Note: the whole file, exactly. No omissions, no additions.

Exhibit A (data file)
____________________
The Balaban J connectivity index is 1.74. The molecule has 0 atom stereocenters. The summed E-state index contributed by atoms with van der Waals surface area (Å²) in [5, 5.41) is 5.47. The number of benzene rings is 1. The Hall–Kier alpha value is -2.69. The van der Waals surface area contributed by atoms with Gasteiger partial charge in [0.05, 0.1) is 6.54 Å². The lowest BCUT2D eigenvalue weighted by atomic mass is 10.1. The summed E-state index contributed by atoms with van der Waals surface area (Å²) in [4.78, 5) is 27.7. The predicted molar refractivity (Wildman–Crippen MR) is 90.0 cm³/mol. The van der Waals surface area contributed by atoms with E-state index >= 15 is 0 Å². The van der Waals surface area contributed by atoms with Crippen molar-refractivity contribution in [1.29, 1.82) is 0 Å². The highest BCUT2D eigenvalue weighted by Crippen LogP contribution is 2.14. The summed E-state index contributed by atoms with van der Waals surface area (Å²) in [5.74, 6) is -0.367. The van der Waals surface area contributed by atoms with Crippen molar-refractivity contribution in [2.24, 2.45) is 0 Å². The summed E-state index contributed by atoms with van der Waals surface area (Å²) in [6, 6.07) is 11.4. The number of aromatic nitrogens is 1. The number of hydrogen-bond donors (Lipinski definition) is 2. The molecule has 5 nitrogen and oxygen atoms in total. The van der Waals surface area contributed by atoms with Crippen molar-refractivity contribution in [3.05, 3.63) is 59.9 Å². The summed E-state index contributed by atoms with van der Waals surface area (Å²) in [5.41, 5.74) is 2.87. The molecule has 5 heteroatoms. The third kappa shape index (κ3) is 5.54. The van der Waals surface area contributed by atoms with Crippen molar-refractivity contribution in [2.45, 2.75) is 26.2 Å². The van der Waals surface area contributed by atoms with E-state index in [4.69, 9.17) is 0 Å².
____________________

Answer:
The Balaban J connectivity index is 1.74. The molecule has 0 atom stereocenters. The summed E-state index contributed by atoms with van der Waals surface area (Å²) in [5, 5.41) is 5.47. The number of benzene rings is 1. The Hall–Kier alpha value is -2.69. The van der Waals surface area contributed by atoms with Gasteiger partial charge in [0.05, 0.1) is 6.54 Å². The lowest BCUT2D eigenvalue weighted by atomic mass is 10.1. The summed E-state index contributed by atoms with van der Waals surface area (Å²) in [4.78, 5) is 27.7. The predicted molar refractivity (Wildman–Crippen MR) is 90.0 cm³/mol. The van der Waals surface area contributed by atoms with E-state index >= 15 is 0 Å². The van der Waals surface area contributed by atoms with Crippen molar-refractivity contribution in [1.29, 1.82) is 0 Å². The highest BCUT2D eigenvalue weighted by Crippen LogP contribution is 2.14. The summed E-state index contributed by atoms with van der Waals surface area (Å²) in [5.74, 6) is -0.367. The van der Waals surface area contributed by atoms with Crippen molar-refractivity contribution in [2.24, 2.45) is 0 Å². The summed E-state index contributed by atoms with van der Waals surface area (Å²) in [6, 6.07) is 11.4. The number of aromatic nitrogens is 1. The number of hydrogen-bond donors (Lipinski definition) is 2. The molecule has 5 nitrogen and oxygen atoms in total. The van der Waals surface area contributed by atoms with Crippen molar-refractivity contribution in [3.05, 3.63) is 59.9 Å². The summed E-state index contributed by atoms with van der Waals surface area (Å²) in [5.41, 5.74) is 2.87. The molecule has 5 heteroatoms. The third kappa shape index (κ3) is 5.54. The van der Waals surface area contributed by atoms with Crippen molar-refractivity contribution in [2.45, 2.75) is 26.2 Å². The van der Waals surface area contributed by atoms with E-state index in [4.69, 9.17) is 0 Å².